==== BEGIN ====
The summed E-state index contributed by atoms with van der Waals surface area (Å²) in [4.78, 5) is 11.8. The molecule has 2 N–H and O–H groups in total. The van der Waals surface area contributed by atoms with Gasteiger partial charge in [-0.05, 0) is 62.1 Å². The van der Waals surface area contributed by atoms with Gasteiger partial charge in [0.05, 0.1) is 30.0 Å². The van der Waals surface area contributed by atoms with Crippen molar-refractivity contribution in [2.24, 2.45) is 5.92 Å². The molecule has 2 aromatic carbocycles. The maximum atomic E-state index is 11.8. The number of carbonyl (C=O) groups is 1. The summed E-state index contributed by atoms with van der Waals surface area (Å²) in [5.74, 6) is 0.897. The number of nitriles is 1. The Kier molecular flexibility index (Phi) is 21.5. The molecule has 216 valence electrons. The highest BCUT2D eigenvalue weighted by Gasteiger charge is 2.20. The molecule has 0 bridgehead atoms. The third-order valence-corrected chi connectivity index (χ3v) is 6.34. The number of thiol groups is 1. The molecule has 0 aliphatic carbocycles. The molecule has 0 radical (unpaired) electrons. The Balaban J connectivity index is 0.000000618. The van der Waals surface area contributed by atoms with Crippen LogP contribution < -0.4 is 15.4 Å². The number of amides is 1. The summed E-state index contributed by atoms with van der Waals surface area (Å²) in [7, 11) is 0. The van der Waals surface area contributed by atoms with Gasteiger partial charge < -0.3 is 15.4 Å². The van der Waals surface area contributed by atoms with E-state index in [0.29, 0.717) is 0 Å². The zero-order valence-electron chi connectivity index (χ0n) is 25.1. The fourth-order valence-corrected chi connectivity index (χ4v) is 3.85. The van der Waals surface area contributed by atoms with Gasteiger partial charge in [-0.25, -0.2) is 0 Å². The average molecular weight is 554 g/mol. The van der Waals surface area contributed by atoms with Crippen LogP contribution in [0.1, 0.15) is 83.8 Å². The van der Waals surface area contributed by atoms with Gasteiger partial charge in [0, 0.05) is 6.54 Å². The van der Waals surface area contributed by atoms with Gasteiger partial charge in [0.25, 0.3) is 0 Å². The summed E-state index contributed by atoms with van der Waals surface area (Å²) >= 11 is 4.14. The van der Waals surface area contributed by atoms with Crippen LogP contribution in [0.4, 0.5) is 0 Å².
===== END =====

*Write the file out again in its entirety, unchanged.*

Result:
The summed E-state index contributed by atoms with van der Waals surface area (Å²) in [4.78, 5) is 11.8. The molecule has 2 N–H and O–H groups in total. The van der Waals surface area contributed by atoms with Gasteiger partial charge in [-0.05, 0) is 62.1 Å². The van der Waals surface area contributed by atoms with Gasteiger partial charge in [0.05, 0.1) is 30.0 Å². The van der Waals surface area contributed by atoms with Crippen molar-refractivity contribution in [2.24, 2.45) is 5.92 Å². The molecule has 2 aromatic carbocycles. The maximum atomic E-state index is 11.8. The number of carbonyl (C=O) groups is 1. The summed E-state index contributed by atoms with van der Waals surface area (Å²) in [5.74, 6) is 0.897. The number of nitriles is 1. The Kier molecular flexibility index (Phi) is 21.5. The molecule has 216 valence electrons. The highest BCUT2D eigenvalue weighted by Gasteiger charge is 2.20. The molecule has 0 bridgehead atoms. The third-order valence-corrected chi connectivity index (χ3v) is 6.34. The number of thiol groups is 1. The molecule has 0 aliphatic carbocycles. The molecule has 0 radical (unpaired) electrons. The Balaban J connectivity index is 0.000000618. The van der Waals surface area contributed by atoms with Crippen LogP contribution < -0.4 is 15.4 Å². The number of amides is 1. The summed E-state index contributed by atoms with van der Waals surface area (Å²) in [7, 11) is 0. The van der Waals surface area contributed by atoms with Gasteiger partial charge < -0.3 is 15.4 Å². The van der Waals surface area contributed by atoms with E-state index in [0.29, 0.717) is 0 Å². The zero-order valence-electron chi connectivity index (χ0n) is 25.1. The fourth-order valence-corrected chi connectivity index (χ4v) is 3.85. The van der Waals surface area contributed by atoms with Gasteiger partial charge in [-0.25, -0.2) is 0 Å². The average molecular weight is 554 g/mol. The van der Waals surface area contributed by atoms with Crippen LogP contribution in [0.1, 0.15) is 83.8 Å². The van der Waals surface area contributed by atoms with Gasteiger partial charge in [0, 0.05) is 6.54 Å². The van der Waals surface area contributed by atoms with Gasteiger partial charge in [0.25, 0.3) is 0 Å². The summed E-state index contributed by atoms with van der Waals surface area (Å²) >= 11 is 4.14. The van der Waals surface area contributed by atoms with Crippen LogP contribution in [0.4, 0.5) is 0 Å².